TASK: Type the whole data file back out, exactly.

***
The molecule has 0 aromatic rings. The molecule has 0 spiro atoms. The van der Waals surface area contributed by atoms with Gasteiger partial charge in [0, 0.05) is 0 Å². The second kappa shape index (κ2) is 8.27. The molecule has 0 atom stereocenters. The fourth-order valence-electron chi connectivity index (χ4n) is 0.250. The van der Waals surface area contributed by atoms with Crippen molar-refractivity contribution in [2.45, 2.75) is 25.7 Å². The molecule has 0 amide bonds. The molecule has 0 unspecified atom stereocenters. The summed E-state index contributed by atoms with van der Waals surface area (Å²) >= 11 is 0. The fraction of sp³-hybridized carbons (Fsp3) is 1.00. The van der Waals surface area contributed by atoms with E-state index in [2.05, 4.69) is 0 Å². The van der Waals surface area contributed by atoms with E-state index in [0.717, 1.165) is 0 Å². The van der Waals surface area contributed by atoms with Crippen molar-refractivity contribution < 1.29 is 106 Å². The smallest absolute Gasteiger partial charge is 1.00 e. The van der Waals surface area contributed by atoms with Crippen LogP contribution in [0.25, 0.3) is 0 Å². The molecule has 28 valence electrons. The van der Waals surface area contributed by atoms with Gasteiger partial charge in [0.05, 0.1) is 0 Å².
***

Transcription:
The molecule has 0 aromatic rings. The molecule has 0 spiro atoms. The van der Waals surface area contributed by atoms with Gasteiger partial charge in [0, 0.05) is 0 Å². The second kappa shape index (κ2) is 8.27. The molecule has 0 atom stereocenters. The fourth-order valence-electron chi connectivity index (χ4n) is 0.250. The van der Waals surface area contributed by atoms with Crippen molar-refractivity contribution in [2.45, 2.75) is 25.7 Å². The molecule has 0 amide bonds. The molecule has 0 unspecified atom stereocenters. The summed E-state index contributed by atoms with van der Waals surface area (Å²) >= 11 is 0. The fraction of sp³-hybridized carbons (Fsp3) is 1.00. The van der Waals surface area contributed by atoms with E-state index in [2.05, 4.69) is 0 Å². The van der Waals surface area contributed by atoms with E-state index in [0.717, 1.165) is 0 Å². The van der Waals surface area contributed by atoms with Crippen molar-refractivity contribution < 1.29 is 106 Å². The smallest absolute Gasteiger partial charge is 1.00 e. The van der Waals surface area contributed by atoms with Crippen LogP contribution in [0.25, 0.3) is 0 Å². The molecule has 28 valence electrons. The van der Waals surface area contributed by atoms with Gasteiger partial charge in [0.05, 0.1) is 0 Å².